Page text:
Is your diet affecting your PMS?
Back in 1981, a woman killed her boyfriend after an argument by running him over with her car. The woman was given a conditional discharge for 12 months and banned from driving for the same period. The reason for the light sentence was that the verdict was diminished responsibility due to PMS (pre-menstrual syndrome).
The above example is extreme. However, many women experience monthly mental and physical symptoms ranging from mild to life disrupting. Some of the common ones include:
- Abdominal bloating
- Excess gas
- Wind pains
- Poor concentration
- Feeling “spaced out”
- Weight gain
- Food cravings especially for sweet foods
What is PMS?
To be classified as PMS the symptoms must occur after ovulation (i.e. the middle of the month) and disappear around the time your period starts. Recording your symptoms in a diary can be helpful. If the symptoms occur throughout the whole month then PMS is unlikely to be the cause.
There has been quite a lot of research into the cause of PMS, so far without any conclusive results. Most of the conventional treatments on offer consist of giving drugs such as synthetic hormones, diuretics or anti-depressants. None of these treatments addresses the underlying cause of PMS and they have side effects.
Diet solutions to PMS
Looking closely at your diet will pay dividends. The ideal solution is a tailored plan from a PMS nutritionist, to address your individual needs. Additional supplements of herbs or nutrients can also be added to correct any deficiencies and imbalances.
One important factor to focus on is keeping your blood sugar levels balanced. This is very easy to do with the right foods. Blood sugar balance and hormone balance are closely linked. Level blood sugar throughout the day and an absence of pronounced fluctuations leads to much more stable hormone levels.
A client of mine, Karen, complained of abdominal bloating, severe mood swings, sugar cravings and pain and spotting before the start of her period. All the symptoms except for the bloating would disappear as soon as her period started. We changed her diet quite radically and she took mineral supplements, an active form of B6 and a herbal blend containing herbs to balance her progesterone levels. After 6 weeks her symptoms were much reduced and after 12 weeks, virtually gone. Her reason for consulting me was infertility. Happily, after the PMS was sorted out she did go on to conceive 6 months later!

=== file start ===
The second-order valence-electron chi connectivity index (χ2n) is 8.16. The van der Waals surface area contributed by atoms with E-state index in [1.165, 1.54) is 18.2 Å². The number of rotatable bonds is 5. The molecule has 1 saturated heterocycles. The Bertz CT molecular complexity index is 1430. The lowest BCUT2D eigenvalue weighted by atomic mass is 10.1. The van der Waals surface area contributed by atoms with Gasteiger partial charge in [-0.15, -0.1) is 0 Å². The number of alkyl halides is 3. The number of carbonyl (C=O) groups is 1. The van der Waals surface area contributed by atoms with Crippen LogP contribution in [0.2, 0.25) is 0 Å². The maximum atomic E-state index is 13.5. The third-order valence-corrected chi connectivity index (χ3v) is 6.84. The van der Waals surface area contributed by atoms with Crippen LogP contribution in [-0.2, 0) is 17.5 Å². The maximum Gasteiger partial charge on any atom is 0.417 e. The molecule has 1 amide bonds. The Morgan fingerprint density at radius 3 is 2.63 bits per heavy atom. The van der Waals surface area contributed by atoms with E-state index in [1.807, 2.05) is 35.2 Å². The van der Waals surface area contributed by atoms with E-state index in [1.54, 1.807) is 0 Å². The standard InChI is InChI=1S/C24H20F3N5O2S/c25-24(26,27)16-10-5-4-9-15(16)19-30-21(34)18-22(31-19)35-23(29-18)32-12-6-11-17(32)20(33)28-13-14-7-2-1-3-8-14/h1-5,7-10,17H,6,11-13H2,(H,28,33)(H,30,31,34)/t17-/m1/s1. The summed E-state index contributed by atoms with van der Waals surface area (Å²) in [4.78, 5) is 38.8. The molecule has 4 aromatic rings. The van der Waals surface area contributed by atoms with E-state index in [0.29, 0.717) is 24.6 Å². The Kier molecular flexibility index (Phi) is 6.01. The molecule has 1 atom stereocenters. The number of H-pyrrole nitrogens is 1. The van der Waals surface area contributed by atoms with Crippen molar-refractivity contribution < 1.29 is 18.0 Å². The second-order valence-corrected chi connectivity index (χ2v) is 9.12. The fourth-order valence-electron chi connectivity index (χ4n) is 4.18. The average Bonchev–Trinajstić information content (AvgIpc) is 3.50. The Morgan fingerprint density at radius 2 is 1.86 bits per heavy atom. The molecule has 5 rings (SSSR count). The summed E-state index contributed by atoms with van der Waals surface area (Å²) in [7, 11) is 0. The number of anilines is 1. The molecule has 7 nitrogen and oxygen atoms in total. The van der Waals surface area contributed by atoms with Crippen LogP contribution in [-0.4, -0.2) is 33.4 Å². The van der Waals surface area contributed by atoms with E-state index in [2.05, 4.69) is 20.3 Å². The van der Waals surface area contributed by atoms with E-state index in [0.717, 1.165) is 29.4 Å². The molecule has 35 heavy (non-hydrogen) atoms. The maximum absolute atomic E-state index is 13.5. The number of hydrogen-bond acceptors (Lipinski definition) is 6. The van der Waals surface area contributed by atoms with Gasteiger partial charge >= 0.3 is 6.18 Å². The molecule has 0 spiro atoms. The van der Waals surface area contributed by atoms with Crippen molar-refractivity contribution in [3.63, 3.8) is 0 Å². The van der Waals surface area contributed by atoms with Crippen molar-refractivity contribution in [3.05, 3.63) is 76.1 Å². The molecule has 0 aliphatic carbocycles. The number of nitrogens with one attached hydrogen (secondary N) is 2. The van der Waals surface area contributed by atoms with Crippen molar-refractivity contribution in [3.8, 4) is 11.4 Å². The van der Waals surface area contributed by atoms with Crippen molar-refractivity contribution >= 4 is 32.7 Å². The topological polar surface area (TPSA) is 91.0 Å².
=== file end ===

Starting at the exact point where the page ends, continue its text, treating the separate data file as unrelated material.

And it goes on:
Hormone Tests for PMS
My first aim is to get you back in balance without paying for private tests. For more persistent hormone issues, a saliva hormone test can be very helpful.
A standard hormone test via your GP will involve measuring levels of bound sex hormones such as testosterone, oestrogen and progesterone, in the blood. Unless a hormone imbalance is pronounced, the results of such a test will often come back normal.
Much hormone imbalance is more subtle than this and is outside the scope of a blood test. A more sensitive means of testing is to use saliva which measures free circulating hormones rather than bound ones.
Multiple samples can be taken at different times of the day and month. This makes it possible to track the hormonal pattern over an entire cycle rather than simply spot checking on a certain day as is the case with conventional blood tests. The accuracy of saliva testing is well documented by specialists in the field of steroid hormones but it is not used by the NHS currently. You can have these tests done privately through a nutritional therapist.
Copyright © Penny Crowther (London Nutritionist)
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